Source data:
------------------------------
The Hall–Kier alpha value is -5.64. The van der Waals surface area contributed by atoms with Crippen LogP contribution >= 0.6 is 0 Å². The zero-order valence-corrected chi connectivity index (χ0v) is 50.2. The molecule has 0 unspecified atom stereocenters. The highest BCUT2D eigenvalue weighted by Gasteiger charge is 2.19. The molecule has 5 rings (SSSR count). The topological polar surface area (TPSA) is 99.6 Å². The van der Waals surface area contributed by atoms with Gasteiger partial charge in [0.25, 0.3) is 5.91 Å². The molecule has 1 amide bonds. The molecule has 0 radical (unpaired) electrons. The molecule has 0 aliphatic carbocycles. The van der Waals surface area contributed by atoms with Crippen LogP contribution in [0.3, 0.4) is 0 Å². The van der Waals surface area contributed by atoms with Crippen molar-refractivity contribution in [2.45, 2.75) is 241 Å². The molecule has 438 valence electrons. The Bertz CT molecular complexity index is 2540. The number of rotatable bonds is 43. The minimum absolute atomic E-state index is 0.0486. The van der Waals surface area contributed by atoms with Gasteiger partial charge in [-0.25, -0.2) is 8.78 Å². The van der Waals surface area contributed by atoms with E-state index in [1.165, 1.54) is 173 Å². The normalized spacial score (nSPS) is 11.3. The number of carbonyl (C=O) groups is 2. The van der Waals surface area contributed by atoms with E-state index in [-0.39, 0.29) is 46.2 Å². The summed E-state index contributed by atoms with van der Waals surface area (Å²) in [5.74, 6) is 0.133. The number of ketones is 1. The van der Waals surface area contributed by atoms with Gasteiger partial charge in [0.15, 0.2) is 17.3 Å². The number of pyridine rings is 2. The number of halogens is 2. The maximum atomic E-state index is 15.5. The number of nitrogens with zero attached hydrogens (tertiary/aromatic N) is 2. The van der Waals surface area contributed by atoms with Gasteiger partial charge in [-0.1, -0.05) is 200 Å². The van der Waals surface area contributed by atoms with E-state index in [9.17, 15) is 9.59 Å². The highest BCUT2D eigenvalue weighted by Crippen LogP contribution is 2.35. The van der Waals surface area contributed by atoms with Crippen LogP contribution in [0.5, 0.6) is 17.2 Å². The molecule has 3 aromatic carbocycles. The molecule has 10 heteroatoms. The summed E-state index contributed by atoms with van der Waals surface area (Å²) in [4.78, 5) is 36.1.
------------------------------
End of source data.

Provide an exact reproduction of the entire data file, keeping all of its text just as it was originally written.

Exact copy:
The Hall–Kier alpha value is -5.64. The van der Waals surface area contributed by atoms with Crippen LogP contribution >= 0.6 is 0 Å². The zero-order valence-corrected chi connectivity index (χ0v) is 50.2. The molecule has 0 unspecified atom stereocenters. The highest BCUT2D eigenvalue weighted by Gasteiger charge is 2.19. The molecule has 5 rings (SSSR count). The topological polar surface area (TPSA) is 99.6 Å². The van der Waals surface area contributed by atoms with Gasteiger partial charge in [0.25, 0.3) is 5.91 Å². The molecule has 1 amide bonds. The molecule has 0 radical (unpaired) electrons. The molecule has 0 aliphatic carbocycles. The van der Waals surface area contributed by atoms with Crippen LogP contribution in [0.3, 0.4) is 0 Å². The van der Waals surface area contributed by atoms with Crippen molar-refractivity contribution in [2.45, 2.75) is 241 Å². The molecule has 438 valence electrons. The Bertz CT molecular complexity index is 2540. The number of rotatable bonds is 43. The minimum absolute atomic E-state index is 0.0486. The van der Waals surface area contributed by atoms with Gasteiger partial charge in [-0.25, -0.2) is 8.78 Å². The van der Waals surface area contributed by atoms with E-state index in [1.165, 1.54) is 173 Å². The normalized spacial score (nSPS) is 11.3. The number of carbonyl (C=O) groups is 2. The van der Waals surface area contributed by atoms with E-state index in [-0.39, 0.29) is 46.2 Å². The summed E-state index contributed by atoms with van der Waals surface area (Å²) in [5.74, 6) is 0.133. The number of ketones is 1. The van der Waals surface area contributed by atoms with Gasteiger partial charge in [0.15, 0.2) is 17.3 Å². The number of pyridine rings is 2. The number of halogens is 2. The maximum atomic E-state index is 15.5. The number of nitrogens with zero attached hydrogens (tertiary/aromatic N) is 2. The van der Waals surface area contributed by atoms with Gasteiger partial charge in [-0.1, -0.05) is 200 Å². The van der Waals surface area contributed by atoms with E-state index in [9.17, 15) is 9.59 Å². The highest BCUT2D eigenvalue weighted by Crippen LogP contribution is 2.35. The van der Waals surface area contributed by atoms with Crippen LogP contribution in [0.5, 0.6) is 17.2 Å². The molecule has 3 aromatic carbocycles. The molecule has 10 heteroatoms. The summed E-state index contributed by atoms with van der Waals surface area (Å²) in [4.78, 5) is 36.1.